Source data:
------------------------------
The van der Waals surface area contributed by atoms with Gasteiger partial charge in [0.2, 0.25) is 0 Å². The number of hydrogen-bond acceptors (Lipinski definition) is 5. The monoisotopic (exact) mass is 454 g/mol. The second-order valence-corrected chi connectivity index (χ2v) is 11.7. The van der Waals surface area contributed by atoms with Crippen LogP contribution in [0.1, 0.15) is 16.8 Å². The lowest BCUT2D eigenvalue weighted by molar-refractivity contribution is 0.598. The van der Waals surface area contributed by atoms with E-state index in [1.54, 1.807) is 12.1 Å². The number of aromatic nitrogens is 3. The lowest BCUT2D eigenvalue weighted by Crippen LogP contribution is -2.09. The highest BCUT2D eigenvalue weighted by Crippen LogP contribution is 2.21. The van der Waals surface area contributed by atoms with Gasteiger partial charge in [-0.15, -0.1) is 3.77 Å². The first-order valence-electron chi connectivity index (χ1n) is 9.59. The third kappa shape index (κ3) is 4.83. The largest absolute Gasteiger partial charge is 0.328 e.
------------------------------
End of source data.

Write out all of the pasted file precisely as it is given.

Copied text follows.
The van der Waals surface area contributed by atoms with Gasteiger partial charge in [0.2, 0.25) is 0 Å². The number of hydrogen-bond acceptors (Lipinski definition) is 5. The monoisotopic (exact) mass is 454 g/mol. The second-order valence-corrected chi connectivity index (χ2v) is 11.7. The van der Waals surface area contributed by atoms with Crippen LogP contribution in [0.1, 0.15) is 16.8 Å². The lowest BCUT2D eigenvalue weighted by molar-refractivity contribution is 0.598. The van der Waals surface area contributed by atoms with E-state index in [1.54, 1.807) is 12.1 Å². The number of aromatic nitrogens is 3. The lowest BCUT2D eigenvalue weighted by Crippen LogP contribution is -2.09. The highest BCUT2D eigenvalue weighted by Crippen LogP contribution is 2.21. The van der Waals surface area contributed by atoms with Gasteiger partial charge in [-0.15, -0.1) is 3.77 Å². The first-order valence-electron chi connectivity index (χ1n) is 9.59. The third kappa shape index (κ3) is 4.83. The largest absolute Gasteiger partial charge is 0.328 e.